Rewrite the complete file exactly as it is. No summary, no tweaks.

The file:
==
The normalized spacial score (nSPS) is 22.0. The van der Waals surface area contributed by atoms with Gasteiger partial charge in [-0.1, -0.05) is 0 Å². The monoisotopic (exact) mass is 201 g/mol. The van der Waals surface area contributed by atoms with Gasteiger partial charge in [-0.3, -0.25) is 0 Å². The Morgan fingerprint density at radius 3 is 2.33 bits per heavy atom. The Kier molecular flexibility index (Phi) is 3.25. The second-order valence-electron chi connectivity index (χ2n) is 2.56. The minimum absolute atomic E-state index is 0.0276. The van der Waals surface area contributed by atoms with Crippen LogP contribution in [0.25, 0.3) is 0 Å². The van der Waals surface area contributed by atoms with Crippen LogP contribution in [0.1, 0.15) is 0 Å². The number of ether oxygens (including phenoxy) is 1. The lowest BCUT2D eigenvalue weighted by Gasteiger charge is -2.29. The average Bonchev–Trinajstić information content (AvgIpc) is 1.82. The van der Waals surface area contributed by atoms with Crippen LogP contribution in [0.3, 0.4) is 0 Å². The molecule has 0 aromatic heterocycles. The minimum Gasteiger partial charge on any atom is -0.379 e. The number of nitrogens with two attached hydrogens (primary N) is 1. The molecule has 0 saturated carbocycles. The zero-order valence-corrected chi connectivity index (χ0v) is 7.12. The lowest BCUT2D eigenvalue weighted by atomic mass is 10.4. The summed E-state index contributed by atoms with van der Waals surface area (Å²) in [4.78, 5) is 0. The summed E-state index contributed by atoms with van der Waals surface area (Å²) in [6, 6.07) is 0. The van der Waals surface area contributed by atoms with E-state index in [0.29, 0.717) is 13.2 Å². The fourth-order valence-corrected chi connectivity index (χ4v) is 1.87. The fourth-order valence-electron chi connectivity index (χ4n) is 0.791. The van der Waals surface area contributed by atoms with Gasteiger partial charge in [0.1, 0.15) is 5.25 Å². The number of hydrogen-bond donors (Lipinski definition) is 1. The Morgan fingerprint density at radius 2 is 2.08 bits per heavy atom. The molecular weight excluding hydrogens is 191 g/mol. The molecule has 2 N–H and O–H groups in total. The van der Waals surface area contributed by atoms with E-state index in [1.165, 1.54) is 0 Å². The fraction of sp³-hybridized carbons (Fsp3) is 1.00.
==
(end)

The normalized spacial score (nSPS) is 22.0. The van der Waals surface area contributed by atoms with Gasteiger partial charge in [-0.1, -0.05) is 0 Å². The monoisotopic (exact) mass is 201 g/mol. The van der Waals surface area contributed by atoms with Gasteiger partial charge in [-0.3, -0.25) is 0 Å². The Morgan fingerprint density at radius 3 is 2.33 bits per heavy atom. The Kier molecular flexibility index (Phi) is 3.25. The second-order valence-electron chi connectivity index (χ2n) is 2.56. The minimum absolute atomic E-state index is 0.0276. The van der Waals surface area contributed by atoms with Crippen LogP contribution in [0.25, 0.3) is 0 Å². The van der Waals surface area contributed by atoms with Crippen LogP contribution in [0.1, 0.15) is 0 Å². The number of ether oxygens (including phenoxy) is 1. The lowest BCUT2D eigenvalue weighted by Gasteiger charge is -2.29. The average Bonchev–Trinajstić information content (AvgIpc) is 1.82. The van der Waals surface area contributed by atoms with Crippen LogP contribution in [0.3, 0.4) is 0 Å². The molecule has 0 aromatic heterocycles. The minimum Gasteiger partial charge on any atom is -0.379 e. The number of nitrogens with two attached hydrogens (primary N) is 1. The molecule has 0 saturated carbocycles. The zero-order valence-corrected chi connectivity index (χ0v) is 7.12. The lowest BCUT2D eigenvalue weighted by atomic mass is 10.4. The summed E-state index contributed by atoms with van der Waals surface area (Å²) in [4.78, 5) is 0. The summed E-state index contributed by atoms with van der Waals surface area (Å²) in [6, 6.07) is 0. The van der Waals surface area contributed by atoms with E-state index in [0.29, 0.717) is 13.2 Å². The fourth-order valence-corrected chi connectivity index (χ4v) is 1.87. The fourth-order valence-electron chi connectivity index (χ4n) is 0.791. The van der Waals surface area contributed by atoms with Gasteiger partial charge in [0.1, 0.15) is 5.25 Å². The number of hydrogen-bond donors (Lipinski definition) is 1. The Morgan fingerprint density at radius 2 is 2.08 bits per heavy atom. The molecular weight excluding hydrogens is 191 g/mol. The molecule has 2 N–H and O–H groups in total. The van der Waals surface area contributed by atoms with E-state index in [1.165, 1.54) is 0 Å². The fraction of sp³-hybridized carbons (Fsp3) is 1.00.